The only one of your five senses that can be truly immersed in an online game is your hearing. Your eyes can see the edges of your screen, and your fingers feel the plastic of your control, but your ears can be encased in the cushioned isolation of a quality set of headphones and filled with an alternate reality.
The best gaming chat headsets capture the sound of battle and the chatter of your teammates to the total exclusion of the outside world. You can’t achieve that effect with external speakers that don’t shut out the sounds of the real world, and you certainly can’t use external speakers all night if you share your home.
What’s more, the headset-mounted microphones included on the best gaming chat offerings keep you audible no matter how loudly you’re punching your keyboard or clicking your mouse to kill that boss-level monster.
VC Daily has previously taken a look at the best wireless headsets currently available for the video calling and streaming worlds, but today we’re interested in only one category: gaming.
We’re not going to make your choice for you, but we can guide you through the leading options–and there are many–that you’ll want to consider when looking for the best gaming chat headset for your online obsession.
The Best Gaming Chat Headsets Have Immersive Surround Sound
Your headset has two functions: to reproduce in-game audio and keep out real-world distractions. The first gets described in flowery terms such as soundscape and soundstage, but basically boils down to the breadth of frequencies your headset can recreate and the clarity of the delivery. We all want a crisp, resonating boom for every explosion and a clear line of audio to our friends for multiplayer mode, so if you’re going to pay extra for any facet of the headset experience, go for the audio.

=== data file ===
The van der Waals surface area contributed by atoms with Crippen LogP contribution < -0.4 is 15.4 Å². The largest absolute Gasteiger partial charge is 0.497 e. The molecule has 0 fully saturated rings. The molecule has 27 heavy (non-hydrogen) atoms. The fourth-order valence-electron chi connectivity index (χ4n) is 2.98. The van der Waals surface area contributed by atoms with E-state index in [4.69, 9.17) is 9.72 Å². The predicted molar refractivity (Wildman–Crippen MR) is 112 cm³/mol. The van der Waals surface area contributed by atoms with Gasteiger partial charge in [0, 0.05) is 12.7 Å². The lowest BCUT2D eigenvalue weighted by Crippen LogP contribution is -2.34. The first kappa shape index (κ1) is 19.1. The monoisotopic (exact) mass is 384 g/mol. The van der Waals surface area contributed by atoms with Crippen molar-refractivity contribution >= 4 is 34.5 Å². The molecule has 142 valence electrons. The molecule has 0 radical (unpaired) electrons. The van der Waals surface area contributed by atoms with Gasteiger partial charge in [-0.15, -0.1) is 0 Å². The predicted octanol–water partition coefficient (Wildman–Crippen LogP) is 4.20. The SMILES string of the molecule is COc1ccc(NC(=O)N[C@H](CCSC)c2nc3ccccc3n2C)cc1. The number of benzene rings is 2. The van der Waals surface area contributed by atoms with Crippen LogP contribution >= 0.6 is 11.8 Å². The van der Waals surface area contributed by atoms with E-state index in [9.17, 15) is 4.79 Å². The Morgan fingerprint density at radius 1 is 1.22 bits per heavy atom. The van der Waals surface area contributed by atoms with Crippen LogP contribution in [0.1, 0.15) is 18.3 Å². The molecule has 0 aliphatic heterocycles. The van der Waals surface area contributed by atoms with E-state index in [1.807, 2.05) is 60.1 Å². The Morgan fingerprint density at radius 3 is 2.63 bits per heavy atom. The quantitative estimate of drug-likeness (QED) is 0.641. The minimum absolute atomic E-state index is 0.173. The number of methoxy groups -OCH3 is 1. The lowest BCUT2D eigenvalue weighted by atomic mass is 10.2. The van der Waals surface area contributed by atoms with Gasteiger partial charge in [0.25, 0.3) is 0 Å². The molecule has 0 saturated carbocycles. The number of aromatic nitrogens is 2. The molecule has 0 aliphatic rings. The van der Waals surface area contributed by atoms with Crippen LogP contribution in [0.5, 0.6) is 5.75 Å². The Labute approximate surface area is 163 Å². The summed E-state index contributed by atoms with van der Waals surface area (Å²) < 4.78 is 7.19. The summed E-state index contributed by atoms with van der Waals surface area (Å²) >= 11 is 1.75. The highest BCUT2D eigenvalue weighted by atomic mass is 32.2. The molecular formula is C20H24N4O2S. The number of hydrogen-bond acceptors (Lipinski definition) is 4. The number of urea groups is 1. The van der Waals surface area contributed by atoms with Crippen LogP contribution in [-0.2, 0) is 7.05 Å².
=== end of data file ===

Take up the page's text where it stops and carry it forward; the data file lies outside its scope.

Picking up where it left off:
Although we’re all used to thinking about sound in terms of decibels–a measure of loudness–the tightly enclosed nature of a headset means that any type you get will likely be able to give you all the decibels you need for a good experience. What’s more critical to your gaming experience is the detail that gets picked up by a broad pitch range, measured in hertz (Hz).
Leading headset brands will brag about their 7.1 virtual surround sound systems, even though most are ultimately produced by the same Dolby or DTS drivers, so it pays to check what you’re actually paying for.
The human ear safely detects pitch at a range of 20 to 20,000 Hz, and (surprise!) that’s the range you’ll find the typical video chat headset operates within. Deluxe models, such as SteelSeries’ Arctis Pro range will offer to take you up into the 40,000 Hz range at a cost, but it’s a bit like 4K gaming–a nice-to-have, not a need-to-have. The Logitech Pro Gaming Headset is far more affordable, and your ears won’t be able to tell the difference.
What’s more important is the immersive nature of the sound. Leading headset brands will brag about their 7.1 virtual surround sound systems, even though most are ultimately produced by the same Dolby or DTS drivers, so it pays to check what you’re actually paying for. The 7.1 (or, sometimes, 5.1) number refers to the different “locations” sound appears to come from within your headset. The first number is the number of directions, the second is a dedicated bass channel. The term virtual gets thrown in because few headsets feature actually have seven distinct driver channels in each ear cup–it’s generally an illusion created by some fancy software. Don’t be snobby though about “virtual” versus “actual” surround sound–virtual surround sound headsets are generally just as good at producing an illusion of sound coming from multiple directions, and they tend to be much more affordable as well.